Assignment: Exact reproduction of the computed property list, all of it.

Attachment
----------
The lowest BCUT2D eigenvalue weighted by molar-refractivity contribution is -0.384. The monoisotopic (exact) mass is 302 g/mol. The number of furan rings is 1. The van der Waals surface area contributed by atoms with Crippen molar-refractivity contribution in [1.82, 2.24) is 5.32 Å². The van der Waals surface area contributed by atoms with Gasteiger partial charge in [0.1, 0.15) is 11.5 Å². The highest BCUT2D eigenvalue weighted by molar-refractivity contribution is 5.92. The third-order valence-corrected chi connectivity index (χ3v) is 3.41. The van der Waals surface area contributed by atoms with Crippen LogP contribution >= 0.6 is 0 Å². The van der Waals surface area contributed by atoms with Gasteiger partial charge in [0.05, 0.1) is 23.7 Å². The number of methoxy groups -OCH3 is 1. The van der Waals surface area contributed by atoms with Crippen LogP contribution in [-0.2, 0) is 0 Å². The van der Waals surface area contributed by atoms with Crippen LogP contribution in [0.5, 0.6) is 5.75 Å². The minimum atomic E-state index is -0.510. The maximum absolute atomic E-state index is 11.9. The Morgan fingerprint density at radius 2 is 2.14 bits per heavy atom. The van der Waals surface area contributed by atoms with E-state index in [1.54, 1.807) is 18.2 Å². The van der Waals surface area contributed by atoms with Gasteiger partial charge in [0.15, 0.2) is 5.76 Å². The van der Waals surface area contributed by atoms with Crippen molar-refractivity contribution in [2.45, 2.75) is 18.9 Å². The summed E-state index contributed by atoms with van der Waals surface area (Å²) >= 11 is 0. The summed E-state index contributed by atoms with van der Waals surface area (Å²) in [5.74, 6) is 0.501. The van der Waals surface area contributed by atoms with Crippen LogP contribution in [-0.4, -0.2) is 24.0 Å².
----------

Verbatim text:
The lowest BCUT2D eigenvalue weighted by molar-refractivity contribution is -0.384. The monoisotopic (exact) mass is 302 g/mol. The number of furan rings is 1. The van der Waals surface area contributed by atoms with Crippen molar-refractivity contribution in [1.82, 2.24) is 5.32 Å². The van der Waals surface area contributed by atoms with Gasteiger partial charge in [0.1, 0.15) is 11.5 Å². The highest BCUT2D eigenvalue weighted by molar-refractivity contribution is 5.92. The third-order valence-corrected chi connectivity index (χ3v) is 3.41. The van der Waals surface area contributed by atoms with Crippen LogP contribution >= 0.6 is 0 Å². The van der Waals surface area contributed by atoms with Gasteiger partial charge in [0.05, 0.1) is 23.7 Å². The number of methoxy groups -OCH3 is 1. The van der Waals surface area contributed by atoms with Crippen LogP contribution in [-0.2, 0) is 0 Å². The van der Waals surface area contributed by atoms with Crippen LogP contribution in [0.5, 0.6) is 5.75 Å². The minimum atomic E-state index is -0.510. The maximum absolute atomic E-state index is 11.9. The Morgan fingerprint density at radius 2 is 2.14 bits per heavy atom. The van der Waals surface area contributed by atoms with E-state index in [1.54, 1.807) is 18.2 Å². The van der Waals surface area contributed by atoms with Gasteiger partial charge in [0.15, 0.2) is 5.76 Å². The van der Waals surface area contributed by atoms with Crippen molar-refractivity contribution in [2.45, 2.75) is 18.9 Å². The summed E-state index contributed by atoms with van der Waals surface area (Å²) >= 11 is 0. The summed E-state index contributed by atoms with van der Waals surface area (Å²) in [5.74, 6) is 0.501. The van der Waals surface area contributed by atoms with Crippen LogP contribution in [-0.4, -0.2) is 24.0 Å².